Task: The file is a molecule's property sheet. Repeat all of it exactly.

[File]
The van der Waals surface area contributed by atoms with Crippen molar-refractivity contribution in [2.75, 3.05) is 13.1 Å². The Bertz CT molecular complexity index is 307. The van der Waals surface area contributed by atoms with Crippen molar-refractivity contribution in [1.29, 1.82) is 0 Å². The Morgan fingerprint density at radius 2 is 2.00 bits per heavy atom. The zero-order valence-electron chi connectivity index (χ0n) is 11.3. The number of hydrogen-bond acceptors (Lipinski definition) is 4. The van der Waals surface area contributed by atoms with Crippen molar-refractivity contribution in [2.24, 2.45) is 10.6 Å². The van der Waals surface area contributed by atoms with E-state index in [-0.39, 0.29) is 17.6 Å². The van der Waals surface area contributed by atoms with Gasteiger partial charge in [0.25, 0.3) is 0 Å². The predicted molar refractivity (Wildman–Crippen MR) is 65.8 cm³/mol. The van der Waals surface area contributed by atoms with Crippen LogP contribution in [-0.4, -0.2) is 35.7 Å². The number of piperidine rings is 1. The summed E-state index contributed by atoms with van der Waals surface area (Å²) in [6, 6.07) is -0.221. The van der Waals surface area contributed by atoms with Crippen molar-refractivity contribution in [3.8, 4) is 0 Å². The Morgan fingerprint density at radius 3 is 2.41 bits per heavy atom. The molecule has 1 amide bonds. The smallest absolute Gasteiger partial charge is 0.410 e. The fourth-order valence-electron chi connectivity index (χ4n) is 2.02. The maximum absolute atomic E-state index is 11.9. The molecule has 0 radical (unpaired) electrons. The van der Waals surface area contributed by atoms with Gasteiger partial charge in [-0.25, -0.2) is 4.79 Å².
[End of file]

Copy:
The van der Waals surface area contributed by atoms with Crippen molar-refractivity contribution in [2.75, 3.05) is 13.1 Å². The Bertz CT molecular complexity index is 307. The van der Waals surface area contributed by atoms with Crippen molar-refractivity contribution in [1.29, 1.82) is 0 Å². The Morgan fingerprint density at radius 2 is 2.00 bits per heavy atom. The zero-order valence-electron chi connectivity index (χ0n) is 11.3. The number of hydrogen-bond acceptors (Lipinski definition) is 4. The van der Waals surface area contributed by atoms with Crippen molar-refractivity contribution in [2.24, 2.45) is 10.6 Å². The van der Waals surface area contributed by atoms with E-state index in [-0.39, 0.29) is 17.6 Å². The van der Waals surface area contributed by atoms with Gasteiger partial charge in [0.25, 0.3) is 0 Å². The predicted molar refractivity (Wildman–Crippen MR) is 65.8 cm³/mol. The van der Waals surface area contributed by atoms with Crippen LogP contribution in [-0.4, -0.2) is 35.7 Å². The number of piperidine rings is 1. The summed E-state index contributed by atoms with van der Waals surface area (Å²) in [6, 6.07) is -0.221. The van der Waals surface area contributed by atoms with Crippen molar-refractivity contribution in [3.8, 4) is 0 Å². The Morgan fingerprint density at radius 3 is 2.41 bits per heavy atom. The molecule has 1 amide bonds. The smallest absolute Gasteiger partial charge is 0.410 e. The fourth-order valence-electron chi connectivity index (χ4n) is 2.02. The maximum absolute atomic E-state index is 11.9. The molecule has 0 radical (unpaired) electrons. The van der Waals surface area contributed by atoms with Gasteiger partial charge in [-0.25, -0.2) is 4.79 Å².